- Governing body expected to bid for 2027 or 2031 tournament after launching feasibility study
- Collapse of Rugby Channel and Rugby International Marketing almost bankrupted union
- Strategic partnerships with Ernst & Young and AEG Rugby offer chance of commercial reboot
After almost going bankrupt in 2018 following the collapse of for-profit subsidiary Rugby International Marketing (RIM), USA Rugby is pinning its hopes on being awarded the 2027 or 2031 Rugby World Cup to transform its financial fortunes.
World Rugby, the sport’s global governing body, is keen to tap into the commercial potential of the North American market – and help grow the game in the region – following the popularity of the Rugby World Cup Sevens at Oracle Park in San Francisco, California, last year, which drew more than 100,000 fans.
“I think [the United States] is obviously going to be a destination for the World Cup one day. It’s up to USA Rugby to organize themselves and put forward a magnificent bid,” World Rugby chief executive Brett Gosper told The Independent in July 2018. “There’s a big queue of countries looking to host it, both North and South Hemisphere, so we would love to see them put in a very strong bid and we know they’re very capable of it. I can’t really put a date on that but we’d be excited by an American bid.”
A decision on the 2027 Rugby World Cup hosts is expected around 2021, with Argentina likely to prove the major challenger to an expected United States bid, which will follow a feasibility study from USA Rugby to determine its likelihood of success.
Japan is hosting the event this year, with the 2023 tournament in France, meaning that the 2027 Rugby World Cup is due to be staged outside of Europe. In September 2018, World Rugby chairman Bill Beaumont suggested the tournament could go to an “emerging nation”, further boosting USA Rugby’s hopes.
“If you get the timing right, it could be a game-changer,” Mark Griffin, the USA Rugby commercial director, tells SportBusiness. “Either in 2027 or 2031, the game [in the US] should have a much stronger foundation to support a World Cup at that point. There should be increased density of participation both at grassroots level and obviously with having many more years of professional rugby under our belts.
“Major League Rugby has pretty strong ownership groups, they are building facilities, and fast forward a few years there will be some pretty robust fanbases built around those franchises,” he said.
Griffin said an American bid will rest in part on the obvious scope and wealth of the country’s existing sports market, but will also tap in part into the forthcoming 2028 Summer Olympics in Los Angeles.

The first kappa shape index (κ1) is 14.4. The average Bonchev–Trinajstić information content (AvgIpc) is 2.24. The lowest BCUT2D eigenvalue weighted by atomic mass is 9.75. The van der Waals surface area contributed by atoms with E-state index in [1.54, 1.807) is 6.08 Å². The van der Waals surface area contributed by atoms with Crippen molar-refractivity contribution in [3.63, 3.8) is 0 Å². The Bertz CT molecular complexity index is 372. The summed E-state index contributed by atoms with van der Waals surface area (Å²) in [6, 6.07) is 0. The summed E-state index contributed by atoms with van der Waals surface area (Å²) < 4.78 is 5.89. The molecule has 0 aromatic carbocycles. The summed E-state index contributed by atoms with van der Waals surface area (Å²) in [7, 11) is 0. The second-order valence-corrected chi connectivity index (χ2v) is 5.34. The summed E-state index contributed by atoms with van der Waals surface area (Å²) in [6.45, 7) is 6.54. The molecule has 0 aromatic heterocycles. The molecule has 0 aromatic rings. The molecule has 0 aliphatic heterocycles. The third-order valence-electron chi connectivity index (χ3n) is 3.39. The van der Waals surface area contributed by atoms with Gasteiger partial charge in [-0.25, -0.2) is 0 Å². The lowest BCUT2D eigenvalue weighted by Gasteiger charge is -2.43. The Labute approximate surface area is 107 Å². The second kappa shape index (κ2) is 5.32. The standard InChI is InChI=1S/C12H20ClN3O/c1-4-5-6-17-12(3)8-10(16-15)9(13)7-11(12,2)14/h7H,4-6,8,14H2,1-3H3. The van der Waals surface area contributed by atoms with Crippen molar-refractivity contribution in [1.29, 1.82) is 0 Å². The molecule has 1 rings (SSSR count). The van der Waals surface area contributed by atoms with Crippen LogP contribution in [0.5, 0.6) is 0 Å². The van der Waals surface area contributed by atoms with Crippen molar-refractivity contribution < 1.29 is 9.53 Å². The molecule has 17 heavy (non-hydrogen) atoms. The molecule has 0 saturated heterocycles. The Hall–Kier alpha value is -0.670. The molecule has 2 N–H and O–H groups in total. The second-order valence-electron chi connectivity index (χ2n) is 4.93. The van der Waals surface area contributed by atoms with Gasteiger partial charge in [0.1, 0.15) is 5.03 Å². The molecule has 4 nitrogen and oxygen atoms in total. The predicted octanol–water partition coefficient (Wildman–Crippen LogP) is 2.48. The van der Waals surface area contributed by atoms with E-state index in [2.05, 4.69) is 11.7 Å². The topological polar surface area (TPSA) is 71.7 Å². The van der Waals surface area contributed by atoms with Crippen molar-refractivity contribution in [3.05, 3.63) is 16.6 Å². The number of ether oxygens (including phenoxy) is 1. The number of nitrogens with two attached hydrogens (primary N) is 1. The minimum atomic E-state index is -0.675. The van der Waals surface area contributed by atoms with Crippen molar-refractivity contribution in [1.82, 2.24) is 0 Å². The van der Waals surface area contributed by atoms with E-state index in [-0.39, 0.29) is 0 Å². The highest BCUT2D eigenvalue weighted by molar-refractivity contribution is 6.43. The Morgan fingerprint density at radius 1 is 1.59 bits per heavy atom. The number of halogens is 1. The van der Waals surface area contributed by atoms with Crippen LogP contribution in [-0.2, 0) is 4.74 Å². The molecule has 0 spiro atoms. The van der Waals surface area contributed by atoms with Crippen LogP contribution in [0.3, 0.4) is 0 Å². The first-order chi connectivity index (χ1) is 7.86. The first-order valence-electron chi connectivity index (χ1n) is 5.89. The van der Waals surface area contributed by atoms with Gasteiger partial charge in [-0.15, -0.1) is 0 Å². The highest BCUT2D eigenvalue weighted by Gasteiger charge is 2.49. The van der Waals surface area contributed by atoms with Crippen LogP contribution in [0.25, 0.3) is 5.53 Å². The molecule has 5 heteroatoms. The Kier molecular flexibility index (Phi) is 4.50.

“The commercial potential that exists within the US given the size of the country, the size of the sports market, the size of potential growth that rugby has here and obviously it fits in well from a broadcast perspective,” he said. “There is a lot of upside to that. I think everyone would welcome a feasibility study to understand what the potential is and what the right timing is.
“There is some obvious connectivity with the Los Angeles Summer Olympics in 2028, with rugby [sevens] being involved there. That is a dialogue that we will continue to have with World Rugby. It is something we are looking into seriously.”
Overcoming ill-fated Rugby Channel venture
Ahead of a bid, however, USA Rugby must first get its commercial affairs in order following a period of deep instability and near financial disaster.
In 2015, the governing body created RIM, a for-profit subsidiary tasked with monetizing commercial rights and developing new revenue streams to fund the growth of the game in the US.
RIM was majority-owned by USA Rugby, but had outside investment from strategic partners, including the Rugby Football Union and Gallagher Premiership team Harlequins, who both reportedly invested £1.4m ($1.72m). London-based sports marketing agency CSM Sport & Entertainment was also a minority investor. In total, USA Rugby sold 25 per cent of RIM for $7.5m.
The following year RIM launched the Rugby Channel, a subscription-based online streaming service which offered exclusive live and on-demand coverage of top-tier domestic and international rugby matches. This included USA and England men’s and women’s Test matches, the men’s and women’s USA Rugby College Championships, and global club competitions such as the Top 14 and Pro 14.
Although well-intentioned, the Rugby Channel proved a disaster. A lack of subscribers (there was a peak of 11,000) and capital to fund the project – coupled with the emergence of new, much broader streaming services such as ESPN+ – put the service in deep financial trouble and led to $4.2m losses for RIM by the end of 2017.
Eventually a deal was struck in May 2018 for US-based subscription streaming service FloSports to acquire the Rugby Channel and place all its content on its FloRugby vertical.
RIM’s money troubles were also exacerbated by its ill-fated attempt to stage a Test match in June 2018 between Wales and South Africa at RFK Stadium in Washington, DC. Held outside the traditional international window, the game was in trouble from the outset with cash guarantees to both teams reportedly reduced from $1m to $750,000 before it even began.
An attendance of 27,000 was needed for RIM to break even financially. But due to a number of leading players missing and poor marketing, just 21,357 fans showed up, leading to further financial losses.
These mounting problems led to the resignation of four members of the USA Rugby board, including chairman Will Chang and chief executive Dan Payne, in the spring of 2018.
Meanwhile, World Rugby was forced to loan USA Rugby a reported multi-million dollar sum to ensure the Rugby World Cup Sevens tournament in San Francisco, which RIM also organized, would be a success. Despite the 100,000-person attendance and high ratings on NBC Sports, it proved another money-losing venture, in large part due to the cost of housing all the players in the expensive Bay Area market.